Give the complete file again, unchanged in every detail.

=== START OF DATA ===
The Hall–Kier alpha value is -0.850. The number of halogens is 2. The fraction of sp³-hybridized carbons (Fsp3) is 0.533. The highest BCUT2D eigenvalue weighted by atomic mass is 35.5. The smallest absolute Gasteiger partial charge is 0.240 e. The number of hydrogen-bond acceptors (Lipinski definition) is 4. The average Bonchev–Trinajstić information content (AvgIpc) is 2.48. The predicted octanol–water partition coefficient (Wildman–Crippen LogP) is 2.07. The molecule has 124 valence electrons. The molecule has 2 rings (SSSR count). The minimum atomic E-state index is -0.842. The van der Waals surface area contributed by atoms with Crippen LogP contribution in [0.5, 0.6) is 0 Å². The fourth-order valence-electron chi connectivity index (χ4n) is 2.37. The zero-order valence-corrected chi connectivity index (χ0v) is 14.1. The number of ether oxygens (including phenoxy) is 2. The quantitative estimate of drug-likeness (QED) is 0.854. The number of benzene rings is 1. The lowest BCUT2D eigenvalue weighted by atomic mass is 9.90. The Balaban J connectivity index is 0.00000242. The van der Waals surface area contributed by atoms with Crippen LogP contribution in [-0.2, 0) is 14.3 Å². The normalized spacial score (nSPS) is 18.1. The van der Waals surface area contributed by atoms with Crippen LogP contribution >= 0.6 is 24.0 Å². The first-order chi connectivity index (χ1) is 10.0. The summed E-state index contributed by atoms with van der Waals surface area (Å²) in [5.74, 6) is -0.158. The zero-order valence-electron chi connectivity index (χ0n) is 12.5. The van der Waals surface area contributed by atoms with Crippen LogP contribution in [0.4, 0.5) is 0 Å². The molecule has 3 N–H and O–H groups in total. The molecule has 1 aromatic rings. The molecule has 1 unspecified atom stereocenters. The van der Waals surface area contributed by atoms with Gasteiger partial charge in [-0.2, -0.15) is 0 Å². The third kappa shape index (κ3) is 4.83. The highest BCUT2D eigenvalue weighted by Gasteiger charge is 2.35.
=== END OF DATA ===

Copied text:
The Hall–Kier alpha value is -0.850. The number of halogens is 2. The fraction of sp³-hybridized carbons (Fsp3) is 0.533. The highest BCUT2D eigenvalue weighted by atomic mass is 35.5. The smallest absolute Gasteiger partial charge is 0.240 e. The number of hydrogen-bond acceptors (Lipinski definition) is 4. The average Bonchev–Trinajstić information content (AvgIpc) is 2.48. The predicted octanol–water partition coefficient (Wildman–Crippen LogP) is 2.07. The molecule has 124 valence electrons. The molecule has 2 rings (SSSR count). The minimum atomic E-state index is -0.842. The van der Waals surface area contributed by atoms with Crippen LogP contribution in [0.5, 0.6) is 0 Å². The fourth-order valence-electron chi connectivity index (χ4n) is 2.37. The zero-order valence-corrected chi connectivity index (χ0v) is 14.1. The number of ether oxygens (including phenoxy) is 2. The quantitative estimate of drug-likeness (QED) is 0.854. The number of benzene rings is 1. The lowest BCUT2D eigenvalue weighted by atomic mass is 9.90. The Balaban J connectivity index is 0.00000242. The van der Waals surface area contributed by atoms with Crippen LogP contribution in [-0.2, 0) is 14.3 Å². The normalized spacial score (nSPS) is 18.1. The van der Waals surface area contributed by atoms with Crippen LogP contribution >= 0.6 is 24.0 Å². The first-order chi connectivity index (χ1) is 10.0. The summed E-state index contributed by atoms with van der Waals surface area (Å²) in [5.74, 6) is -0.158. The zero-order valence-electron chi connectivity index (χ0n) is 12.5. The van der Waals surface area contributed by atoms with Crippen LogP contribution in [0.4, 0.5) is 0 Å². The molecule has 3 N–H and O–H groups in total. The molecule has 1 aromatic rings. The molecule has 1 unspecified atom stereocenters. The van der Waals surface area contributed by atoms with Gasteiger partial charge in [-0.2, -0.15) is 0 Å². The third kappa shape index (κ3) is 4.83. The highest BCUT2D eigenvalue weighted by Gasteiger charge is 2.35.